Regardless of where you believe your intuitions originate, it is vital that you acknowledge and encourage your progress, and stop silencing it. Be a more open, listening ear to that four-year old. Less dismissal, more acknowledgement.
Okay, you’ve convinced me to stop yelling at myself. But how? It’s what I do.
Some thoughts before we get into the how-to:
Those seedlings that I plant in containers yield tomatoes, herbs and flowers throughout the summer.
I know they’re tomatoes, herbs and flowers, because I nurture the plants long enough for them to bear these outputs. I nourish them when they are tiny. Before they even look like anything. And when it becomes obvious they’re plants but before they produce anything but stems and leaves, I continue to care for them.
Remember that you don’t need to make any decisions about your abilities yet.
You don’t even know what your abilities are yet! I suggest taking the approach described in the post on suspension of disbelief and waiting until you have sufficient information about what your abilities are and how you want to use or not use them before making any decisions. Maybe right now you don’t need to know exactly what your as-yet underdeveloped abilities are. Maybe right now, they can just be those little hair-like sprouts and tiny seedlings that aren’t easily distinguished as specific plants yet.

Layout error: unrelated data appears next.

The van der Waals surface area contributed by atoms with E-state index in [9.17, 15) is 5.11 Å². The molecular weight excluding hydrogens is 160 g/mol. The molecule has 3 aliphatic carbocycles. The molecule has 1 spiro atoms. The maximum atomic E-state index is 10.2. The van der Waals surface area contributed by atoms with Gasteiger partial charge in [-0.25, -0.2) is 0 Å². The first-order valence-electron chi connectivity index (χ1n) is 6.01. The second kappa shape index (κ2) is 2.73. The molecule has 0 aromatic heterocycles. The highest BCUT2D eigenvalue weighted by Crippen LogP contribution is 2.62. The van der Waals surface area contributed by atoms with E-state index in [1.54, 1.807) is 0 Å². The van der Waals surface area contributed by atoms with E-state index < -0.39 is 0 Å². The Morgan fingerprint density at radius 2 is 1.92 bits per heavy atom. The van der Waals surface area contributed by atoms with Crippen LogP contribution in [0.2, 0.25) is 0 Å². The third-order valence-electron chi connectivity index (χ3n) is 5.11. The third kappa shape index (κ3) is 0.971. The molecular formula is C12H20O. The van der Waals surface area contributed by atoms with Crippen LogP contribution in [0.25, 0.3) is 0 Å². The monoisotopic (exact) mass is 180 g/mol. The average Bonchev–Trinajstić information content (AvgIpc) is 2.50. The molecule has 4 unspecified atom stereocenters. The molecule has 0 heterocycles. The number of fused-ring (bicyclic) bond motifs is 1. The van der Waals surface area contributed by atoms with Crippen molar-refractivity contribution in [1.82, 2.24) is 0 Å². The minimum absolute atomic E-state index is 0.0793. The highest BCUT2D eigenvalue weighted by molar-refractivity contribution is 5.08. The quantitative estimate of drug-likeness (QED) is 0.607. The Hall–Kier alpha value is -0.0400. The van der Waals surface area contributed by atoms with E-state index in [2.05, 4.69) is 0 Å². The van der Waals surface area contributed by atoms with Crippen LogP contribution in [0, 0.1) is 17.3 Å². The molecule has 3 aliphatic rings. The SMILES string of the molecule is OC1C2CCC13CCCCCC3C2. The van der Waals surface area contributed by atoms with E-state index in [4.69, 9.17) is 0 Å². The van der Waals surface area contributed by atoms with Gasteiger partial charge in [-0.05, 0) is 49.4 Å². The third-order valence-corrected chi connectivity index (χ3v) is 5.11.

Before I can prove my seedlings are tomatoes, or herbs, or flowers, I treat them with the care and intention and acknowledgement they need to develop. If there is a part of you that resonates with this, I encourage you to do the same for the development of your intuition or other gifts.
How to curtail self-dismissal
The first two steps are outlined in detail of Part 1 of this post. I’ve included the shorter, higher-level steps below.
Step 1: Start to take active notice of when you’re being self-dismissive, of anything.
Step 2: Notice any patterns of this self-dismissal.
Step 3: Schedule about 20-30 minutes to do a journaling exercise on it.
Don’t skip this step. Here are some suggestions to get you started on the journaling exercise: